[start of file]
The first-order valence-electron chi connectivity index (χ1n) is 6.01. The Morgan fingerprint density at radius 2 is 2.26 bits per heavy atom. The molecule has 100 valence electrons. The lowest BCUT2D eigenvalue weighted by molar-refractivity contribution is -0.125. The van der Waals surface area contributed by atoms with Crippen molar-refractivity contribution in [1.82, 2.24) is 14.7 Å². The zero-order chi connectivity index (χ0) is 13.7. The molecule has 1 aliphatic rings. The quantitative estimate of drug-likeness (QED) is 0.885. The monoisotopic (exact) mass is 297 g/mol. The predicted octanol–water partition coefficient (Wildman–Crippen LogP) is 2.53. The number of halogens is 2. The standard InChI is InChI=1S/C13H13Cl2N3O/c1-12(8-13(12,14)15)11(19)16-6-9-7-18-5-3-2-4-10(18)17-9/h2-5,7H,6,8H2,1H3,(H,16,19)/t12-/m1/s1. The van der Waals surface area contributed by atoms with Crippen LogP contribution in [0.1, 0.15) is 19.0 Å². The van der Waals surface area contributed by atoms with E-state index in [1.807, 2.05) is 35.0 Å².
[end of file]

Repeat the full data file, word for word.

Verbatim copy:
The first-order valence-electron chi connectivity index (χ1n) is 6.01. The Morgan fingerprint density at radius 2 is 2.26 bits per heavy atom. The molecule has 100 valence electrons. The lowest BCUT2D eigenvalue weighted by molar-refractivity contribution is -0.125. The van der Waals surface area contributed by atoms with Crippen molar-refractivity contribution in [1.82, 2.24) is 14.7 Å². The zero-order chi connectivity index (χ0) is 13.7. The molecule has 1 aliphatic rings. The quantitative estimate of drug-likeness (QED) is 0.885. The monoisotopic (exact) mass is 297 g/mol. The predicted octanol–water partition coefficient (Wildman–Crippen LogP) is 2.53. The number of halogens is 2. The standard InChI is InChI=1S/C13H13Cl2N3O/c1-12(8-13(12,14)15)11(19)16-6-9-7-18-5-3-2-4-10(18)17-9/h2-5,7H,6,8H2,1H3,(H,16,19)/t12-/m1/s1. The van der Waals surface area contributed by atoms with Crippen LogP contribution in [0.1, 0.15) is 19.0 Å². The van der Waals surface area contributed by atoms with E-state index in [1.807, 2.05) is 35.0 Å².